Friday, October 31, 2008
Incredible History of Science Labs in Education
Science laboratories in education were first used sometime in the late 1800s. Since then, their purpose has changed. A very brief discussion of the purposes of this pedagogic tool will help understand the present ambiguous state of science labs and why the debate over their use in online learning creates such different opinions.
John Stuart Mill and William Whewell, in the middle 19th century set up definitions of science as an inductive pursuit with careful observations. From these facts, scientists cautiously draw conclusions, set forth hypotheses, and test them.
Science courses in schools at that time only taught rote memorization of words, laws, and formulas. Students sat in lectures and read textbooks.
The first chemistry laboratory at Yale (1847) was strictly for the use of scientists. Students were not allowed into it.
In the 1880s, universities began to allow students into their laboratories for the purposes of advanced scientific study. Soon, student scientific laboratories sprang into being - even in some high schools. We can imagine that these laboratories concentrated on teaching procedures and techniques that would be essential in a continuing scientific career.
However, some educators saw a larger need for students to understand science rather than just to learn about science and master the procedures and techniques then in use by scientists. They began to find ways for the science laboratory to become an opportunity for students to experience scientific discovery.
Prof. E. H. Hall of Harvard University was an early proponent of this concept in the United States. F. W. Westaway, a well-known science education advocate, also suggested that students should discover science instead of being told about it.
Despite these educators and others, laboratory experience persisted as cookbook procedures that emphasized technique and process. Why? Because teaching discovery labs takes inordinate resources. The instructor must have deep knowledge of the subject to be able to answer unexpected questions and guide students on their quests. Classes must be very small. Prof. Hall specified twelve students. Cookbook labs require very little in comparison from educator or educational establishment.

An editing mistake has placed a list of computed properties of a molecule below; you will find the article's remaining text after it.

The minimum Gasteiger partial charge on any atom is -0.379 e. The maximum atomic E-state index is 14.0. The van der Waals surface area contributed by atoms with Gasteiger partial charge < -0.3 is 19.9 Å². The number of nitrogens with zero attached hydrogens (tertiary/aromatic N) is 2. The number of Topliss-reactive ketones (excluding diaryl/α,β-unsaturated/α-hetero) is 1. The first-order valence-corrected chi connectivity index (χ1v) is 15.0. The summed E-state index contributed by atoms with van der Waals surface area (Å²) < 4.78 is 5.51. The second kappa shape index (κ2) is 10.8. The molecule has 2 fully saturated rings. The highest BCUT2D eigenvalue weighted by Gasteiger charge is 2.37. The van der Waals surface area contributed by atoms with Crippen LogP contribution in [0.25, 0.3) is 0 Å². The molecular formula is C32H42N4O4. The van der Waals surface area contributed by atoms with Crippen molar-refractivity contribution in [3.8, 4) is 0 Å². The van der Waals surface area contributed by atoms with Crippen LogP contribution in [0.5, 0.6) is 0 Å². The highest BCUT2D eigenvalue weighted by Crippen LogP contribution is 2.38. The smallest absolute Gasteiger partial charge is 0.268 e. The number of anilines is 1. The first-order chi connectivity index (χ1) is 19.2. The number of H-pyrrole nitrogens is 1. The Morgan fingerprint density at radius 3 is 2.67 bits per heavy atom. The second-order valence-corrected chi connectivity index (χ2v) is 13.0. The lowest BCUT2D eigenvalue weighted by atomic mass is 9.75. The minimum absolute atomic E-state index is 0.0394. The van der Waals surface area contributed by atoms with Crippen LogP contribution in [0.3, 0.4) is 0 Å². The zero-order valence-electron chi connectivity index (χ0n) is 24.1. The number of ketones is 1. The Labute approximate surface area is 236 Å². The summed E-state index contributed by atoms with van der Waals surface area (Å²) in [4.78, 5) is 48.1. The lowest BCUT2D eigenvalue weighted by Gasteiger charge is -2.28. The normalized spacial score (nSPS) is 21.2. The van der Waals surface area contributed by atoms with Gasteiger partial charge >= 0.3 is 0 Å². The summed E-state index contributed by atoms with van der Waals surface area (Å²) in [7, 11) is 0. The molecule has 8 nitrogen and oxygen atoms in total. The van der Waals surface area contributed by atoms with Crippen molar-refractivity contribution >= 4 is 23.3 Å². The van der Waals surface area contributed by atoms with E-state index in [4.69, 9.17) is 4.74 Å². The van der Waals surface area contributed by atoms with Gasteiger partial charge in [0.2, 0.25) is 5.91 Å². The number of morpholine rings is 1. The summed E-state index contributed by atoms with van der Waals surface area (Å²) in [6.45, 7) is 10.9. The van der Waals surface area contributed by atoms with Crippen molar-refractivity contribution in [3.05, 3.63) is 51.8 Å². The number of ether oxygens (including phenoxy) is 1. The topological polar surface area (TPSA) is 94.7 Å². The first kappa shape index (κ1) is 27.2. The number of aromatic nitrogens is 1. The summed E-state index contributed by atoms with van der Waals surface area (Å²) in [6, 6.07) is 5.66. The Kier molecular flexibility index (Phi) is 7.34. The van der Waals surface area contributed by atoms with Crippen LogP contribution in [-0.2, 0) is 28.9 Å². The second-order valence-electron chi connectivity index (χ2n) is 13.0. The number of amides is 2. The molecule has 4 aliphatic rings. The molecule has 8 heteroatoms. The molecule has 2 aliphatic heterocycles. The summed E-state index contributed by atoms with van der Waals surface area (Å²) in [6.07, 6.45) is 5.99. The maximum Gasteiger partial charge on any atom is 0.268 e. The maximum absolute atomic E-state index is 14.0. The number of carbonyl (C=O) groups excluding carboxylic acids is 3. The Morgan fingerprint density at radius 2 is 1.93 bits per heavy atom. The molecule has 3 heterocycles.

In the early 1900s, a liberal philosophy overcame education. Suddenly, social relevance became important. Laboratory experiments were abandoned in favor of "interesting" content. Of course, the pendulum has swung back again.
Faced with the necessity of providing laboratory experience to burgeoning classes along with state-mandated lengthy curricular requirements, educators again fell back on the old standby of prescribed laboratory activities. The big change: now they were projects lasting across several laboratory periods.
The Sputnik launch powered new interest in science in the 1950s. Government money was made available to schools to upgrade science facilities. Aside from an enlightened few, the rigid cookbook labs continued to dominate education.
Despite decades of recent effort and billions of dollars, we still see little change in the way science labs are used in 6-12 science education. The labs are infrequently integrated into the curricula. They rarely involve inquiry, exploration, or discovery. Too many science teachers view them as a necessity without any real purpose. The United States, in recent years, has consistently placed low in international tests of student science comprehension.
The growth of inexpensive access to the world through the Internet has the potential to change all of that. Internet technology can be used, as any tool might, well or poorly. Putting simulations on the Internet masquerading as labs takes away time and energy from true lab experiences and results in a poor science experience.
We have the technology to put real experiments on the Internet. I know because I've done it 150 times already. Each of the prerecorded real labs has a number of real experiments ready to use. These labs don't use simulations; they don't use Flash; they don't fool students into believing that science is absolutely precise.
Blending appropriate hands-on activities and projects with prerecorded real experiments that allow students interactively to collect their own personal data will build the best possible science experiences for our students.
Take a stand today for the ideas of a century ago that could not be implemented for ordinary students because of limitations in technology. We have it now. Let's get the schools to use it.
See www.smartscience.net for more information.
© 2015 by Smart Science Education Inc., U.S.A. www.smartscience.net
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